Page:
So, here I am sitting in Northern California listening to the rain in what is being called "Miracle March". The rain is good news for us here and I want to reflect the thoughtful and quiet times in today's post. I think we are heading for a bout of stability. Pish Posh you say? There is all this legal wrangling around the telecom network and the Internet. Well, there is always churn on debate on the regulatory side. What I mean is on the technology side. There was a period for about 15 years at the start of the Internet where things jumbled around. There were choices made, short term and long term.
If we go back to the start of the World Wide Web (which was really the start of the consumer Internet), we are in 1992. Consumers had to use dial-up Modems for service. This continued on while Broadband Technologies were being developed and commercialized. Most folks forget (for example) that the original Cable Modems were not based on the DOCSIS standard. But the availability of any Cable Modems gave the cable folks a huge leg up in the Consumer Broadband Internet Market (even today 60%+ of Broadband Connections in the US are Cable and not Telco). DSL had deployment drawbacks and the telcos were slow to respond and adopt the newer technologies. I had one of the very early DSL lines in PacBell in 1999 with Alcatel 1000 Modem and a splitter in the NID. But by 2003, we were already onto ADSL2+ and were building the prototypes for the BPON Deployment in FiOS.
Think about that. From 1992 to 2003, we adopted 4 different complete technologies to deliver the Internet on wireline networks. Since then? About the biggest change was BPON to GPON and the broader adoption of VDSL2 as part of U-verse in a Fiber to the Curb (FTTC) scheme. These were extensions of the technologies we already deployed. Cable has done its work in extending DOCSIS to get higher and higher rates.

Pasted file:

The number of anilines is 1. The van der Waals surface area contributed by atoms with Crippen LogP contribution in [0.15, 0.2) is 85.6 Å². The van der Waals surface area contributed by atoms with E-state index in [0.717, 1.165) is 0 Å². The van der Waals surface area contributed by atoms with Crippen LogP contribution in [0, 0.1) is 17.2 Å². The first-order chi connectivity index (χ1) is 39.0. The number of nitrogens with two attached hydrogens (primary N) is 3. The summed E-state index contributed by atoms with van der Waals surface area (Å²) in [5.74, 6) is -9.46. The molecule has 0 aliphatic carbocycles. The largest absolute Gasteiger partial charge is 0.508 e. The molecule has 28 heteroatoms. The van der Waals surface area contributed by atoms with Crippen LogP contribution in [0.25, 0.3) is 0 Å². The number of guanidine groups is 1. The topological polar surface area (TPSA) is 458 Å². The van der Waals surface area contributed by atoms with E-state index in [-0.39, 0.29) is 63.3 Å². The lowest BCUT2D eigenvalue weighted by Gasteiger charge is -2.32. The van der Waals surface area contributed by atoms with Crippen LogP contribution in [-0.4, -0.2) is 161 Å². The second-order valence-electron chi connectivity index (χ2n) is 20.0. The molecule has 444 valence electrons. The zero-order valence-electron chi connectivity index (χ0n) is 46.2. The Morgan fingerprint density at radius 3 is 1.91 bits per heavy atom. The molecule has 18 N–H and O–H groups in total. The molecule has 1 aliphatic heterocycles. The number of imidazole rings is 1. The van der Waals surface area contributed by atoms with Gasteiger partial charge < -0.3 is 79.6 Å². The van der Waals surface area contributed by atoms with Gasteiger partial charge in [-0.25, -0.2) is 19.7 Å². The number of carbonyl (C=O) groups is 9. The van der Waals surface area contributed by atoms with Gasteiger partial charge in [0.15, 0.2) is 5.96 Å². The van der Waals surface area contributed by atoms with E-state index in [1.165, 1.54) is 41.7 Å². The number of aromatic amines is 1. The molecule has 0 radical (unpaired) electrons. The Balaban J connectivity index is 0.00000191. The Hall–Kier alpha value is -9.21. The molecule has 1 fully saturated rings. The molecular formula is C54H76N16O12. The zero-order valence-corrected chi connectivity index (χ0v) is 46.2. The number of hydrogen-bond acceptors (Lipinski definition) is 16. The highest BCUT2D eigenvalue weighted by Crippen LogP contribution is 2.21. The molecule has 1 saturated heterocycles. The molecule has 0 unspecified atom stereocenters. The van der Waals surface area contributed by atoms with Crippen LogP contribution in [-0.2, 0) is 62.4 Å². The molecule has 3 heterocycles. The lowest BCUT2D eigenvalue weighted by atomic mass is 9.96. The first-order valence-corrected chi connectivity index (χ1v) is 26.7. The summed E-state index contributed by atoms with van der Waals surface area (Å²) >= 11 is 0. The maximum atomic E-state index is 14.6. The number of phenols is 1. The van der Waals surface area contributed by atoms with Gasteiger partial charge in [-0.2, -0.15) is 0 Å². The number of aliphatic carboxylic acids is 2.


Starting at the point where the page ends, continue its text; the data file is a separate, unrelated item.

We have had more changes in the Wireless world with the adoption of data oriented 3G and 4G networks and more importantly the elimination of the Walled Garden with the iPhone. A Walled Garden is a private service that mimics a public one. A non-wireless example would have been AOL in the old days before their subscribers could surf the true Internet. They used to have to use sites on AOL. Just like older "smartphones" only let you surf specific sites under the control of the Wireless provider.
All of this has been stable now for about 10 years. Yes, we have the refinement of technology. But no real step function changes. Don't get me wrong, it doesn't mean important things are not getting done. It just means that we are in a different period. As a consumer, it is comforting in some ways to know that the technology that I buy today is not obsolete the day I buy it. I remember PC's having a useful life of 2 years at most and phones only 1.
Will this change? At some point yes. But I have blogged at other times about how the way that things are being bought are forcing commonality between providers at all levels in the food chain. All this does create momentum away from disruption. This will be a good thing for us and may lead to some more normal investment cycles by Service Providers.
Jim Sackman Focal Point Business Coaching Business Coaching, Executive Training, Sales Training, Marketing
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